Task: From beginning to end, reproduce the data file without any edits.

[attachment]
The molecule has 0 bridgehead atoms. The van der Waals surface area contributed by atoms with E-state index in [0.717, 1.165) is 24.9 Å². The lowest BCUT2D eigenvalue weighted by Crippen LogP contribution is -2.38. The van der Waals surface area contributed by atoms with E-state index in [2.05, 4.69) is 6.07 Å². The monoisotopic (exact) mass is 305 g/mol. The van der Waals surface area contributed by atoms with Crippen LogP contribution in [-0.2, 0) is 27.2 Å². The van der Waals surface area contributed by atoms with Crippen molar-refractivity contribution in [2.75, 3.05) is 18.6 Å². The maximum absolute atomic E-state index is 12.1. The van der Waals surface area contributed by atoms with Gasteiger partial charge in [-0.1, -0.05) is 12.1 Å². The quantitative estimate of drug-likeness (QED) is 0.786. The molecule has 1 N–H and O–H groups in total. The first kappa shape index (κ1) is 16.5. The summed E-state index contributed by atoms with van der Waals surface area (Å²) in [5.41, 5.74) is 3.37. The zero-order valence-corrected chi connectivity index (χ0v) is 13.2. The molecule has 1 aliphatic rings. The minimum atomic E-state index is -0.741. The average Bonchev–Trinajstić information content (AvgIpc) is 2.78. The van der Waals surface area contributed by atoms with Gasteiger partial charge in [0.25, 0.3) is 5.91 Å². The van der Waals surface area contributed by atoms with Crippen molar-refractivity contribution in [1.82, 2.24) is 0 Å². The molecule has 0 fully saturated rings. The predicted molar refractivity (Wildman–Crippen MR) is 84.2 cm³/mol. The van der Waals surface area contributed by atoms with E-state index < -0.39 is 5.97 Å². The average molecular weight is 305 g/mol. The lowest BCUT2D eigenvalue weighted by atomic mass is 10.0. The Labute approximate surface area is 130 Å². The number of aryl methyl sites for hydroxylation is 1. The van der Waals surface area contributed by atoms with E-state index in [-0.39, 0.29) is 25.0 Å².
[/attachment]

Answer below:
The molecule has 0 bridgehead atoms. The van der Waals surface area contributed by atoms with E-state index in [0.717, 1.165) is 24.9 Å². The lowest BCUT2D eigenvalue weighted by Crippen LogP contribution is -2.38. The van der Waals surface area contributed by atoms with E-state index in [2.05, 4.69) is 6.07 Å². The monoisotopic (exact) mass is 305 g/mol. The van der Waals surface area contributed by atoms with Crippen LogP contribution in [-0.2, 0) is 27.2 Å². The van der Waals surface area contributed by atoms with Crippen molar-refractivity contribution in [2.75, 3.05) is 18.6 Å². The maximum absolute atomic E-state index is 12.1. The van der Waals surface area contributed by atoms with Gasteiger partial charge in [-0.1, -0.05) is 12.1 Å². The quantitative estimate of drug-likeness (QED) is 0.786. The molecule has 1 N–H and O–H groups in total. The first kappa shape index (κ1) is 16.5. The summed E-state index contributed by atoms with van der Waals surface area (Å²) in [5.41, 5.74) is 3.37. The zero-order valence-corrected chi connectivity index (χ0v) is 13.2. The molecule has 1 aliphatic rings. The minimum atomic E-state index is -0.741. The average Bonchev–Trinajstić information content (AvgIpc) is 2.78. The van der Waals surface area contributed by atoms with Gasteiger partial charge in [0.25, 0.3) is 5.91 Å². The van der Waals surface area contributed by atoms with Crippen molar-refractivity contribution in [1.82, 2.24) is 0 Å². The molecule has 0 fully saturated rings. The predicted molar refractivity (Wildman–Crippen MR) is 84.2 cm³/mol. The van der Waals surface area contributed by atoms with E-state index < -0.39 is 5.97 Å². The average molecular weight is 305 g/mol. The lowest BCUT2D eigenvalue weighted by atomic mass is 10.0. The Labute approximate surface area is 130 Å². The number of aryl methyl sites for hydroxylation is 1. The van der Waals surface area contributed by atoms with E-state index in [-0.39, 0.29) is 25.0 Å².